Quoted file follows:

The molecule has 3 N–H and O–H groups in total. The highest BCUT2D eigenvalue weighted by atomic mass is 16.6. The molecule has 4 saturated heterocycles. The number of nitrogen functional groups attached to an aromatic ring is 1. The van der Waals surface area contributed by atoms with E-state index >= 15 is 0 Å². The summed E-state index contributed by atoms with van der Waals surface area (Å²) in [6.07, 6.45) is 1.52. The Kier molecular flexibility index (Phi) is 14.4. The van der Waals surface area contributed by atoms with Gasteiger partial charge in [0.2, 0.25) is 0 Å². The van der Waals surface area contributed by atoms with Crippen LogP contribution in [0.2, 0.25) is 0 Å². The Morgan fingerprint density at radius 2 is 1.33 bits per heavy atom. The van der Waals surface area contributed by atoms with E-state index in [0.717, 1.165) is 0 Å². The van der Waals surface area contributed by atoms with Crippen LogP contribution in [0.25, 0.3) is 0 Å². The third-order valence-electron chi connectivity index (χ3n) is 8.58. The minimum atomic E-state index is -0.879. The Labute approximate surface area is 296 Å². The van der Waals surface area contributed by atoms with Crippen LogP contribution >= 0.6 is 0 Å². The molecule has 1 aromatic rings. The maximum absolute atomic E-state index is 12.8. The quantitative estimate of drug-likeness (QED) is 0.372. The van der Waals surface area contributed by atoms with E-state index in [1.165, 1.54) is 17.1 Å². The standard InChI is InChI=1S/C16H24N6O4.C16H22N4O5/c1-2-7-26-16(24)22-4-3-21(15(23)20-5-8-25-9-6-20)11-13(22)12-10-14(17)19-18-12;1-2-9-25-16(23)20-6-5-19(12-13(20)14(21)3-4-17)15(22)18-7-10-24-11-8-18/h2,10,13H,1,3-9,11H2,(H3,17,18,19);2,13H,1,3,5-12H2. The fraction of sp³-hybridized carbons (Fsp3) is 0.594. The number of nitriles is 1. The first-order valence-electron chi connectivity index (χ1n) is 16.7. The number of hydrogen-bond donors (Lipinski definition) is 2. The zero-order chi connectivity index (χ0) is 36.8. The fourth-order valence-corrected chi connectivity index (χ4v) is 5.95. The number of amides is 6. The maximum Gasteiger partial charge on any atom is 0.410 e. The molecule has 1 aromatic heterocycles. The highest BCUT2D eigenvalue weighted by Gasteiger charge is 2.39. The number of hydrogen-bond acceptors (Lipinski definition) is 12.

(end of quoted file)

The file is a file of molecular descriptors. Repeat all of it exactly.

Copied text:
The molecule has 3 N–H and O–H groups in total. The highest BCUT2D eigenvalue weighted by atomic mass is 16.6. The molecule has 4 saturated heterocycles. The number of nitrogen functional groups attached to an aromatic ring is 1. The van der Waals surface area contributed by atoms with E-state index >= 15 is 0 Å². The summed E-state index contributed by atoms with van der Waals surface area (Å²) in [6.07, 6.45) is 1.52. The Kier molecular flexibility index (Phi) is 14.4. The van der Waals surface area contributed by atoms with Gasteiger partial charge in [0.2, 0.25) is 0 Å². The van der Waals surface area contributed by atoms with Crippen LogP contribution in [0.2, 0.25) is 0 Å². The Morgan fingerprint density at radius 2 is 1.33 bits per heavy atom. The van der Waals surface area contributed by atoms with E-state index in [0.717, 1.165) is 0 Å². The van der Waals surface area contributed by atoms with Crippen LogP contribution in [0.25, 0.3) is 0 Å². The third-order valence-electron chi connectivity index (χ3n) is 8.58. The minimum atomic E-state index is -0.879. The Labute approximate surface area is 296 Å². The van der Waals surface area contributed by atoms with Crippen LogP contribution >= 0.6 is 0 Å². The molecule has 1 aromatic rings. The maximum absolute atomic E-state index is 12.8. The quantitative estimate of drug-likeness (QED) is 0.372. The van der Waals surface area contributed by atoms with E-state index in [1.165, 1.54) is 17.1 Å². The standard InChI is InChI=1S/C16H24N6O4.C16H22N4O5/c1-2-7-26-16(24)22-4-3-21(15(23)20-5-8-25-9-6-20)11-13(22)12-10-14(17)19-18-12;1-2-9-25-16(23)20-6-5-19(12-13(20)14(21)3-4-17)15(22)18-7-10-24-11-8-18/h2,10,13H,1,3-9,11H2,(H3,17,18,19);2,13H,1,3,5-12H2. The fraction of sp³-hybridized carbons (Fsp3) is 0.594. The number of nitriles is 1. The first-order valence-electron chi connectivity index (χ1n) is 16.7. The number of hydrogen-bond donors (Lipinski definition) is 2. The zero-order chi connectivity index (χ0) is 36.8. The fourth-order valence-corrected chi connectivity index (χ4v) is 5.95. The number of amides is 6. The maximum Gasteiger partial charge on any atom is 0.410 e. The molecule has 1 aromatic heterocycles. The highest BCUT2D eigenvalue weighted by Gasteiger charge is 2.39. The number of hydrogen-bond acceptors (Lipinski definition) is 12.